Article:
To train the rural, migrant and tribal population to make virtually zero-cost, efficient and improved cookstove that has reduced smoke output.
Why did we do it?
The government has its goal to provide LPG to each household. However, there are certain populations, like the migrants, who cannot avail these government schemes since they travel from place to place in search of livelihood. Also people living in remote villages find the supply of gas erratic. Both these populations therefore collect firewood from the forest to use as a source of fuel to cook, on a daily basis. Solid fuel soot that emits from burning of wood affects the health of both women and children of the household, pollutes the air and also destroys the forest cover.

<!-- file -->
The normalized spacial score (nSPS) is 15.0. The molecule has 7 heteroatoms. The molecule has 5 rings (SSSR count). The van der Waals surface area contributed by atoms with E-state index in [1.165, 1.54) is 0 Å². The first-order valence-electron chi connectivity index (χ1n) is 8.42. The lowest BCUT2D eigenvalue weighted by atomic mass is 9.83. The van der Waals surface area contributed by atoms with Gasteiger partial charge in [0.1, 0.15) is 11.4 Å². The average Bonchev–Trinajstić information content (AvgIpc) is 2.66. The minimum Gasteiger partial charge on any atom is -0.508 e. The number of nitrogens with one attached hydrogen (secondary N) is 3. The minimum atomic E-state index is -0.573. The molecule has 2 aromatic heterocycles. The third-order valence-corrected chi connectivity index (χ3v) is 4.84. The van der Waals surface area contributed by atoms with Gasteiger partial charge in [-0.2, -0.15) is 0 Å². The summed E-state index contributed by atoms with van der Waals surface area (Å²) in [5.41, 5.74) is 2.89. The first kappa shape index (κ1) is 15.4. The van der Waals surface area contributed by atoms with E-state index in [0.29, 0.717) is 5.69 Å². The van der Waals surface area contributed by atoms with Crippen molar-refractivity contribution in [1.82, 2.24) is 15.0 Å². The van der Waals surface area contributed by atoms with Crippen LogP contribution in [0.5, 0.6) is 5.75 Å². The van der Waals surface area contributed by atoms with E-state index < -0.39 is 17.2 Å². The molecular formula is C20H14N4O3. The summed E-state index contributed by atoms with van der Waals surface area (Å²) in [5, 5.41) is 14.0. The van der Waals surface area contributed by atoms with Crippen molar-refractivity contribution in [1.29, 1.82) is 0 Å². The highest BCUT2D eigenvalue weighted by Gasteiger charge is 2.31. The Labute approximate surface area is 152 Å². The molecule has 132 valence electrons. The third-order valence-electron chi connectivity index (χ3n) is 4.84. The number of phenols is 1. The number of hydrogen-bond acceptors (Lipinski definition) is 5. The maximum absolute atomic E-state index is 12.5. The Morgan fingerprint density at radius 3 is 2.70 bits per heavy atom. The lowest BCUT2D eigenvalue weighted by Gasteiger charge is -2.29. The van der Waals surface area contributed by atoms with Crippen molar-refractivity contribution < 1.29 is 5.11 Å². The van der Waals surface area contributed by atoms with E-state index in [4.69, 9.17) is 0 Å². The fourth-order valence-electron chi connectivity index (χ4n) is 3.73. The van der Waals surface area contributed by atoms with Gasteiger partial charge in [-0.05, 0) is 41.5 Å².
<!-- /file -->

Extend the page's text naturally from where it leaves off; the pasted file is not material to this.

What did we do?
Sparsh organised training sessions for women to make smokeless chulhas in their own kitchens using mud, clay, cow dung bricks and dry grass. Similarities in design with the traditional chulhas encouraged immediate adaptability. Based on the rocket stove technology the stove uses far less fuel, emits lesser fumes, improves efficiency and reduces cooking time.
The women who participated in the training immediately reported lower consumption of wood and exposure to smoke. The concept had multiple impacts ranging from reduced cost, effort and time and also improved health.